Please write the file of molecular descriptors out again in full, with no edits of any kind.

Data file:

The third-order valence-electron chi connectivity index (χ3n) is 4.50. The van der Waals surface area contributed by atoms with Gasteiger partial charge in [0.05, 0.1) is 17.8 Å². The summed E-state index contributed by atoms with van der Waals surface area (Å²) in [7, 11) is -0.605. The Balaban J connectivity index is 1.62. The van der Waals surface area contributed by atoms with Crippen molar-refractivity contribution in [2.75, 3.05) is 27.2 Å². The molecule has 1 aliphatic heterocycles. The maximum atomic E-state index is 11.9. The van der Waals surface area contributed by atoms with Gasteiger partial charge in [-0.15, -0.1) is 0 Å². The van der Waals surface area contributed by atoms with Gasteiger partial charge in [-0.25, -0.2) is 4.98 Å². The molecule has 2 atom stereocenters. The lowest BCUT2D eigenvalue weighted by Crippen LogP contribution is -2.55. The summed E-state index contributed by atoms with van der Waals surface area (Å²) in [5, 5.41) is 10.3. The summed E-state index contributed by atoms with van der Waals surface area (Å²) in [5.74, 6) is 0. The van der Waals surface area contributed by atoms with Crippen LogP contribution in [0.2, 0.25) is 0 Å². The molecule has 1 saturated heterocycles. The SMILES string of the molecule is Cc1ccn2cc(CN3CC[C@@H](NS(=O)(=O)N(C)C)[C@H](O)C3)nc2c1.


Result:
The third-order valence-electron chi connectivity index (χ3n) is 4.50. The van der Waals surface area contributed by atoms with Gasteiger partial charge in [0.05, 0.1) is 17.8 Å². The summed E-state index contributed by atoms with van der Waals surface area (Å²) in [7, 11) is -0.605. The Balaban J connectivity index is 1.62. The van der Waals surface area contributed by atoms with Crippen molar-refractivity contribution in [2.75, 3.05) is 27.2 Å². The molecule has 1 aliphatic heterocycles. The maximum atomic E-state index is 11.9. The van der Waals surface area contributed by atoms with Gasteiger partial charge in [-0.15, -0.1) is 0 Å². The van der Waals surface area contributed by atoms with Gasteiger partial charge in [-0.25, -0.2) is 4.98 Å². The molecule has 2 atom stereocenters. The lowest BCUT2D eigenvalue weighted by Crippen LogP contribution is -2.55. The summed E-state index contributed by atoms with van der Waals surface area (Å²) in [5, 5.41) is 10.3. The summed E-state index contributed by atoms with van der Waals surface area (Å²) in [5.74, 6) is 0. The van der Waals surface area contributed by atoms with Crippen LogP contribution in [0.2, 0.25) is 0 Å². The molecule has 1 saturated heterocycles. The SMILES string of the molecule is Cc1ccn2cc(CN3CC[C@@H](NS(=O)(=O)N(C)C)[C@H](O)C3)nc2c1.